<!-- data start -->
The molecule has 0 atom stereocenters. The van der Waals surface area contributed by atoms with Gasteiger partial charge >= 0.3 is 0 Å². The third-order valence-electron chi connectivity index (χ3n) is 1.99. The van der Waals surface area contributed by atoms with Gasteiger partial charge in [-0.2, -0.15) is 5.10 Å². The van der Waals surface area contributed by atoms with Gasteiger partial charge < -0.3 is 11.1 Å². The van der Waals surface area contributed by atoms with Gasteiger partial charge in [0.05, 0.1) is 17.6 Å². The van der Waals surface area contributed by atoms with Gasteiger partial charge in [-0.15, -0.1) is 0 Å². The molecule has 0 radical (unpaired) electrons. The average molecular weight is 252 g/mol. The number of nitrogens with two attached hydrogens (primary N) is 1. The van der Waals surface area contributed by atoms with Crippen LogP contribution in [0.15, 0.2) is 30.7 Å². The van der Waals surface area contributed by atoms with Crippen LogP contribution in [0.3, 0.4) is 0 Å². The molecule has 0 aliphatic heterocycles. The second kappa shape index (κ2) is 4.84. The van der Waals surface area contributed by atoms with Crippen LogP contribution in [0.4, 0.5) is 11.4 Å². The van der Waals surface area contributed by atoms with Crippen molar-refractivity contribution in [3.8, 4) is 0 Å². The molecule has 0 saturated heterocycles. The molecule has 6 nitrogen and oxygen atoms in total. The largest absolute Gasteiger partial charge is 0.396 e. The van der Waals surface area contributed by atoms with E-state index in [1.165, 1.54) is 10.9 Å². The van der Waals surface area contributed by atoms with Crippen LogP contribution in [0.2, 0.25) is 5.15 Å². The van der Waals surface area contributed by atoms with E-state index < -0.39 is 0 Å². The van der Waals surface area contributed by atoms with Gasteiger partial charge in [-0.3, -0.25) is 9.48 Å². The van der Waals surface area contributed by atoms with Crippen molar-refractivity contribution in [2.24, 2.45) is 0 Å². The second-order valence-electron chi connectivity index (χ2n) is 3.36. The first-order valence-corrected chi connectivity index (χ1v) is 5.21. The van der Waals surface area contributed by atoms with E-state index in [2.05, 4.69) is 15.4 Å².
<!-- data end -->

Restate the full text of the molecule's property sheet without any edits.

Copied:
The molecule has 0 atom stereocenters. The van der Waals surface area contributed by atoms with Gasteiger partial charge >= 0.3 is 0 Å². The third-order valence-electron chi connectivity index (χ3n) is 1.99. The van der Waals surface area contributed by atoms with Gasteiger partial charge in [-0.2, -0.15) is 5.10 Å². The van der Waals surface area contributed by atoms with Gasteiger partial charge < -0.3 is 11.1 Å². The van der Waals surface area contributed by atoms with Gasteiger partial charge in [0.05, 0.1) is 17.6 Å². The van der Waals surface area contributed by atoms with Gasteiger partial charge in [-0.15, -0.1) is 0 Å². The molecule has 0 radical (unpaired) electrons. The average molecular weight is 252 g/mol. The number of nitrogens with two attached hydrogens (primary N) is 1. The van der Waals surface area contributed by atoms with Crippen LogP contribution in [0.15, 0.2) is 30.7 Å². The van der Waals surface area contributed by atoms with Crippen LogP contribution in [0.3, 0.4) is 0 Å². The molecule has 0 aliphatic heterocycles. The second kappa shape index (κ2) is 4.84. The van der Waals surface area contributed by atoms with Crippen LogP contribution in [0.4, 0.5) is 11.4 Å². The van der Waals surface area contributed by atoms with Crippen molar-refractivity contribution in [3.8, 4) is 0 Å². The molecule has 0 saturated heterocycles. The molecule has 6 nitrogen and oxygen atoms in total. The largest absolute Gasteiger partial charge is 0.396 e. The van der Waals surface area contributed by atoms with E-state index in [1.165, 1.54) is 10.9 Å². The van der Waals surface area contributed by atoms with Crippen LogP contribution in [0.2, 0.25) is 5.15 Å². The van der Waals surface area contributed by atoms with E-state index < -0.39 is 0 Å². The van der Waals surface area contributed by atoms with Gasteiger partial charge in [-0.3, -0.25) is 9.48 Å². The van der Waals surface area contributed by atoms with Crippen molar-refractivity contribution in [2.24, 2.45) is 0 Å². The second-order valence-electron chi connectivity index (χ2n) is 3.36. The first-order valence-corrected chi connectivity index (χ1v) is 5.21. The van der Waals surface area contributed by atoms with E-state index in [2.05, 4.69) is 15.4 Å².